Take a trip to these Memphis museums for the most comprehensive experience exploring the city’s history, culture and musical landscape.
National Civil Rights Museum
Highlighting the struggles that came with fighting for equality, the National Civil Rights Museum features more than 260 artifacts, interactive media and external listening posts that take visitors through five centuries of history, focusing on the effects of slavery and Jim Crow laws on African-Americans.
The exhibits at the museum cover iconic events including the Montgomery Bus Boycott of 1955 and the student sit-ins of the 1960s. Three-dimensional figures are positioned within the exhibits to recreate these events in a way that brings them to life. The stories of civil rights leaders such as Martin Luther King, Jr. and Rosa Parks are also featured, ensuring that their legacies and tales of courage are understood today.
Memphis Brooks Museum of Art
Founded in 1916, the Memphis Brooks Museum of Art is the oldest and largest art museum in Tennessee. Both indoor and outdoor exhibits are on display at the museum, which houses 29 galleries and over 7,000 works of art. There’s a research library, art classrooms, a print study room and an auditorium. The museum also features Inside Art, which is Tennessee’s only family gallery dedicated to visual literacy.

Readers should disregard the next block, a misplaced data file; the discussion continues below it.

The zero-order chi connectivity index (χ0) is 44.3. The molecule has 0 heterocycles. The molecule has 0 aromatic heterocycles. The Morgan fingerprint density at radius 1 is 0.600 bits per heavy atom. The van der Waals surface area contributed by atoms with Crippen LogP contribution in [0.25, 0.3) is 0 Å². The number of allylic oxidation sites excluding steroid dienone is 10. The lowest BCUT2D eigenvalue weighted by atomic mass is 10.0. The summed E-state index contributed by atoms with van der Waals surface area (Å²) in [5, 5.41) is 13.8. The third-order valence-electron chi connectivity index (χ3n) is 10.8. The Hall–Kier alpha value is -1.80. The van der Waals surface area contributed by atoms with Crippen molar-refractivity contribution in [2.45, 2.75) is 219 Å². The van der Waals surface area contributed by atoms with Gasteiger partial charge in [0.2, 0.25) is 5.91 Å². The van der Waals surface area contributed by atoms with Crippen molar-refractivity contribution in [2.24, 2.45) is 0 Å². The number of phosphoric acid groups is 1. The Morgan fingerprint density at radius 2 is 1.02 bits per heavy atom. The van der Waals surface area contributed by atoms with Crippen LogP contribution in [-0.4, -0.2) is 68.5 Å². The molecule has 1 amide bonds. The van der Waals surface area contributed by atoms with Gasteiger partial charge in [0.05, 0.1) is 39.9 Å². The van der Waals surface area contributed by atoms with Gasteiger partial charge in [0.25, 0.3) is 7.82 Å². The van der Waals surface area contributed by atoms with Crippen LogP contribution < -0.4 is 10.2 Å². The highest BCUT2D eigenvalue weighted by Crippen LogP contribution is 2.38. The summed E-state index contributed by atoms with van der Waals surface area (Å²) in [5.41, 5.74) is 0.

Outside the museum, visitors will find a bronze fountain and three marble sculptures of the seasons, as well as a bronze birdbath and lions along the west staircase. Some of these works were commissioned by the museum and others were gifted or donated. Speaking of donations, admission to the museum on Wednesdays is by donation only: guests decide what to pay.
Stax Museum of American Soul Music
Where Stax Records once stood, now stands the Stax Museum of American Soul Music. In 1976, Stax Recrods went bankrupt and was sold to Southside Church of God in Christ. It was briefly used as a soup kitchen, but was torn down in 1989 due to deteriorating conditions. In 2001, construction began on the Stax Museum, as well as the adjacent Stax Music Academy. The museum, which is a replica of the Stax recording studio, opened in 2003.
The museum has more than 2,000 videos, photographs, stage costumes, interactive exhibits and original instruments that were used to record hit songs at Stax in its heyday. The Stax Music Academy mentors at-risk youth through music education and performance opportunities. It is also where the Soulsville Charter School is located.
National Ornamental Metal Museum
Located on 3.2 acres overlooking the Mississippi River, the National Ornamental Metal Museum opened in 1979. It is the only institution in the United States devoted exclusively to the advancement of the art and craft of fine metalwork. For almost 30 years, it was led by James Wallace, who was a blacksmith, artist, curator, plumber and a mechanic. Much of the success of the museum can be attributed to Wallace’s dedication. In 2007, he retired from the museum to focus on his own projects.
The museum has a collection of over 3,000 metal objects, some dating back to the Renaissance. There is also a library and sculpture garden on the property, in addition to a blacksmith shop where classes and demonstrations take place throughout the year.